We escaped to Freshii, a restaurant nearby with covered outdoor seating that prides itself on “fresh and nutritious meal choices that energize people on the go.” It was perfect.  Sandy joined us and we finished eating as the rain stopped. We then hopped in an Uber to head to El Poblado again.

This time we explored El Poblado more by foot, perusing the streets and checking out the boutiques.  We had dinner at Ay Caramba, a Mexican restaurant, and were amused when they provided gloves for us to eat our wings.  So practical!  This place had outdoor seating so we people watched and avoided another round of rain!

We stayed at Ay Caramba until after sunset then we continued to browse the neighborhood. Good music caught our attention which led us to stop at this restaurant with a  hostel attached.  I found a hammock in the colors of Colombia’s flag so I had to check it out! We had some smoothies there, relaxed and had some amusement when a kid passed by selling flowers. 

We eventually got an Uber back to our Airbnb and walked along La Setenta, picking up some souvenirs along the way.

Day Three

We headed down La Setenta / Carrera 70 the next morning for breakfast at a popular place, El Colmado. We had a combination of pastel de queso (cheese), pastel de guayaba (guava), croissants, etc. with coffee and tea. I personally enjoyed the Colombian coffee!

After this we walked down to the metro and got on the train at Estadio (Stadium) Station. We were headed to check out Medellín’s world-famous Metrocable cable cars.  At the turn of the century, the residents of the hillside barrios that sat above the city did not have a convenient way to get into town in the valley below.  Public transportation was infrequent and unreliable, the area was dangerous and access was limited to the labor market.  To address this, the first Metrocable cable car was built in Medellín in 2004.

We soared over the barrios on our way up the steep hills in the cable car. This was a great way to see how beautiful and expansive the city is!

The cable car went all the way up the top of the mountain and into Parque Arví, a park which is both an ecological nature preserve and Pre-Hispanic archeological site. There’s an outdoor food market next to the gondola station so we checked it out once we got to the top. We bought some souvenirs and even ran into some Wharton students there! This always happens; the Penn / Wharton network is so expansive! We tried local fruits, food and bought jewelry made from local stones.  It was noticeably cooler up there and often rainy but we were prepared with layers and umbrellas.  We checked out one of the trails but didn’t venture far into the park.

 

We took the cable car back into town eventually and got off at Estadio (Stadium) Station again. By this time, a football match was in session so the area was lively as people made their way into the nearby stadium.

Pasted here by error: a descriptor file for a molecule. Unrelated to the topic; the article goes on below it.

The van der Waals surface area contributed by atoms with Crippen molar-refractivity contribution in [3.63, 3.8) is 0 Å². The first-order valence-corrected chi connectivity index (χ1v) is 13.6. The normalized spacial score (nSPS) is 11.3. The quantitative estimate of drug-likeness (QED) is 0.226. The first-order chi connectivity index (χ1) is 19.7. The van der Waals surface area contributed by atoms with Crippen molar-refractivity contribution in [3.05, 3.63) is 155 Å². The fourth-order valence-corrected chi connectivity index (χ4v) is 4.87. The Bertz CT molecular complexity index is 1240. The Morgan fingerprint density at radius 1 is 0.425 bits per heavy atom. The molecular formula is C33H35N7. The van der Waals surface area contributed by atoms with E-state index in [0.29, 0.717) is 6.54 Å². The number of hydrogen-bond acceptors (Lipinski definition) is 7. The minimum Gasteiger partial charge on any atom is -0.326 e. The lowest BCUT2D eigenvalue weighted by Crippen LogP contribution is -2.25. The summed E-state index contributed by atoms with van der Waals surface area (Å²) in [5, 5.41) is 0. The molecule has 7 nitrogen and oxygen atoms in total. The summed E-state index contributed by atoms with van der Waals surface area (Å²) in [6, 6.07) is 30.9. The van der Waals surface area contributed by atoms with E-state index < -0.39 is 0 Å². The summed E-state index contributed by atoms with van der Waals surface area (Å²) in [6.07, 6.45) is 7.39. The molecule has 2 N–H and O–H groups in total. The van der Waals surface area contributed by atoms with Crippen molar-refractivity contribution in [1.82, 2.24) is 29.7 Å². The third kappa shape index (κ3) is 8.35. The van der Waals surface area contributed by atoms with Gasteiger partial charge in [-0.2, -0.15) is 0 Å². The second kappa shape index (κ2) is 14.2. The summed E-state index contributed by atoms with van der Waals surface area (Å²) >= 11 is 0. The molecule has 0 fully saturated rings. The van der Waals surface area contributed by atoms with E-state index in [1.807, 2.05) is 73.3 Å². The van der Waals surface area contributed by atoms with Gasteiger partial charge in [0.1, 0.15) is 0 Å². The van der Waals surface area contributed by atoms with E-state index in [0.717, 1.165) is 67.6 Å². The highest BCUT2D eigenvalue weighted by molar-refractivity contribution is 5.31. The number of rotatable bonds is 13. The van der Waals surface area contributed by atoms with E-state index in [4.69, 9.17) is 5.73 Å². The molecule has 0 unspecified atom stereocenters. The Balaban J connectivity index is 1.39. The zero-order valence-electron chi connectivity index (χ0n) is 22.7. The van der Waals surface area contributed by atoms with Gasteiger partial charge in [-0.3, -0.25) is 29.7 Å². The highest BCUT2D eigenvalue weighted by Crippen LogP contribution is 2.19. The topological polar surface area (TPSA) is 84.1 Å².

Once we got back to our neighborhood, we went to Restaurante Mondongos to have some Colombian food for dinner.  We shared the Bandeja Paisa (Paisa Platter) which is a traditional Colombian dish. It came with it mondongo (tripe) soup, rice, beans, pork, ground beef, fried egg, plantains, avocado, potato, banana, fries and arepas.  It was enough food to satisfy all four of us!

We went to our Airbnb after to get ready to head to El Poblado for the evening. We took an Uber to Café Zorba, a pizza restaurant with a great atmosphere, where some of Sandy’s classmates joined us.

From there, we made our way to a bar with a ball pit. Ana and I took one for the team and tried it out! It was fun but also left us gasping for air!

At this point, there was a serious downpour outside.  As we wait out the rain, we met some other travelers from Germany and the UK. We eventually hopped in an Uber and made our way back to our Airbnb.

Day Four

After packing and getting a few hours of sleep, Ana and I were on our way to the airport.  We enjoyed the ride to the airport, taking in the views as we headed away from the valley and up into the mountains.  Just like that, our whirlwind Medellín trip had come to an end and we were headed back to the US!  Nikki left a few days after then Sandy finished up her last week of class.

Although it was brief, Medellín was beautiful.  People were friendly, the food was amazing, things were affordable and the city was lively.  I especially loved the mountains, vibrant colors and the red brick buildings. I’m looking forward to visiting again for an extended time!

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Do you have any trips that are on your list that you want to take? Have any of them been on your list for a while? What’s holding you back from taking them?  If you’ve taken a recent trip, how was it?